Recently I have been reading The Dangerous Calling by Paul David Tripp. It is a book I would recommend to every pastor, seminary students, men and women thinking of going to seminary and every pulpit search committee. The basic idea of the book is that those called to be pastors or people called to “vocational ministry (a term I would love to see defined) are in so many ways ordinary Christians. They succeed and fail at not only ministry but also the Christian life. They are in need of community to help them continue in their Christian growth and their ongoing sanctification. Tripp says that pastors need to be able to be honest with their congregation and especially their leadership boards about their struggles, sins and failures. All of this I agree with but there is one problem..
Many churches do not want pastors with “feet of clay”. They don’t want to hear of struggles, temptations, sins and failures. They want pastors who have it all together, who have no doubt and absolute no questions about what the Bible teaches on any subject. In talking with fellow pastors I have found that many have discovered the same thing that I have discovered after 30 years of ministry and countless interviews with pulpit search committees: humility and weakness look good on paper but nothing sells a man as a pastor like strong self-confidence.
I write this as a preface to this blog entry because this is one about my own struggles and fears. About my doubts, questions and anger with God and about an amazing providence in my life that helped me greatly in my struggle. I, like all pastors, have times of struggle, questioning and doubt. It is important for church members to understnad this, we like you are in the process of sanctification and we will not arrive until Jesus does. So this is one of my many stories of doubt and struggle.The wonderful thing about God’s dealing in my life in this particular struggle is that it he decided to deal with my doubts and struggles at one of my favorite places to be in all the world – a baseball game.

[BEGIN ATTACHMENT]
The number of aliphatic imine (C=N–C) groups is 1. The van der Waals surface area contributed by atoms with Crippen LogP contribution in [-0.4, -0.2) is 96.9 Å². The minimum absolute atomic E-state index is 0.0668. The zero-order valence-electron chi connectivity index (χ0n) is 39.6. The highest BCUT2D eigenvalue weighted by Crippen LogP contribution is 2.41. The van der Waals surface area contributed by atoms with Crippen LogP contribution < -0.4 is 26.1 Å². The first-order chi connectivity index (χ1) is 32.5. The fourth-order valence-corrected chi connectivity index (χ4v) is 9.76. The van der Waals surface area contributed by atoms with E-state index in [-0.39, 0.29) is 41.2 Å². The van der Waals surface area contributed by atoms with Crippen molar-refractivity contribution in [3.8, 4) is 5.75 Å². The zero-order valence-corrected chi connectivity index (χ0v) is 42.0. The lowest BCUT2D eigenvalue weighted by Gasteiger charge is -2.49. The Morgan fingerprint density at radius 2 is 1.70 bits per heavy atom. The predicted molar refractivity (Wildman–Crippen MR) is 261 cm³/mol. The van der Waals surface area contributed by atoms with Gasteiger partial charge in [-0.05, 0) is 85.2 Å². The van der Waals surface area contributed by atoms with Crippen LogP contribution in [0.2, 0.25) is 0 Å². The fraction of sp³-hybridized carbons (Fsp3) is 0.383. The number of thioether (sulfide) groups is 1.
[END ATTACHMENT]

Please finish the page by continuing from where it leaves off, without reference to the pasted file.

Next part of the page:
This took place in the summer of 2011. I was in Boston doing photography and internet work for the company I was working for at the time. It was a difficult time spiritually in my life. I was really struggling. It had been a year since I had been asked to resign at Trinity. At that point the best opportunity to be called to a new church appeared to have been sabotaged by someone Debbie and I had thought was a friend and there were no churches contacting me. I had started to have real struggles with faith. No really struggles with the heart of the gospel, the whole story of Jesus rings so true that I don’t think I can ever get beyond that but I had doubts about God’s providence over my life, wondering if he really was a loving Father who was directing mine and Debbie’s life at this time when everything seemed to be a struggle. I was weighing the possibilities of becoming a Christian Deist. It was a time when there was a great deal of shouting and yelling in my prayers and it seemed that very few were being answered. So I headed to Boston to work with all of these struggles bouncing around in my heart and in my head.